Hidden Brain is one of my favorite podcasts because they discuss topics that drive human behavior. Marketing is all about understanding human behavior. In a recent episode, they discussed frictions that cause individuals to abandon the desired outcome.
For example, a professor discussed how he wanted his students to complete evaluation forms at the end of the semester. No matter what he did, he couldn’t seem to get a 95-100% response rate. (While this is an uncanny response rate for marketing campaigns, it should be achievable in this example. It’s important for the professor to get as close to 100% feedback so that he can get an accurate assessment.)
Eventually, he did achieve close to 100% feedback when he reserved time at the end of the last class for students to complete the forms. Now it’s a regular practice for him because every student who attends that last class will complete an evaluation form.
It sounds like a small friction; the time to complete an evaluation form. However, students – like everyone else – are very busy and even those with the best of intentions will forget to complete the assignment as soon as they leave the classroom. They have moved on to the next task on the list.
This got me thinking about frictions when it comes to service-based businesses. Many of us will first look at our prices and think that we need to lower them when that might not be the problem. The solution might be even simpler.
Here are a few ideas for frictions that, if removed, could have a huge impact on your sales.
3 Ways to Increase Sales by Removing Friction
Booking an appointment.
If your customers still need to call to book an appointment, you are missing out on sales. Think about the customers who are sitting at a cubicle or the person in charge of small children who cannot make a personal call during regular business hours. Implement a “text to book” system or try an online booking service like Calendly or YouCanBookMe.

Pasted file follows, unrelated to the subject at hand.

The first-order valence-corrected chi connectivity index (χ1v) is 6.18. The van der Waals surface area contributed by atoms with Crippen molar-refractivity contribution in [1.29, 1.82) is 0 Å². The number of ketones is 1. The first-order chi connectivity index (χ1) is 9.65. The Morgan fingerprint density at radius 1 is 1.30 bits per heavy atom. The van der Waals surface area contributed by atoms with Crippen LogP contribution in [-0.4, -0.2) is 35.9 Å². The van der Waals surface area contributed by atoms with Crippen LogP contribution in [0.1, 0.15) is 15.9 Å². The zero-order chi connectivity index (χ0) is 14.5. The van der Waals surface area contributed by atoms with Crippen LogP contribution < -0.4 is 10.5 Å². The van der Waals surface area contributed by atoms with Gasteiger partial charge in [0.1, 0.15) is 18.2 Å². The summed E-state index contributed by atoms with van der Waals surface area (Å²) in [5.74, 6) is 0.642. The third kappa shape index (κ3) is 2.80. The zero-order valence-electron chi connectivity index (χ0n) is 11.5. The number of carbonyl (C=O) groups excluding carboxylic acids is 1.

Submitting a “Contact Us” form.
How many fields are required in order to submit a “contact us” form on your website? If it’s more than four (name, email, comments, CAPTCHA), then consider eliminating some of the fields. This goes for your lead magnet as well. The more information that is required for someone to enter, the less likely it is that they will complete the desired task. Experiment with reducing the number of fields and seeing if you see an increase in the number of submissions.
Scheduling maintenance appointments in advance.
If your company offers some sort of maintenance program, ask your customers to book an appointment while you are there. (My dentist does this and it’s genius! I schedule my next 6-month appointment at my current appointment. I haven’t missed a visit in years.) There’s something about getting the appointment on the calendar that makes it memorable. The customer doesn’t have to think about it; it’s already scheduled. For example, a landscaping company could schedule a spring clean-up when they are there for fall foliage removal.
You can increase sales by reducing the friction in your process. Think about it from the perspective of your customer. Consider implementing ways that make it easier for them to do business with you.
Join our Facebook Group, The Credible Brand: Online Marketing for Service-Based Businesses, for more insights on how to successfully market your business.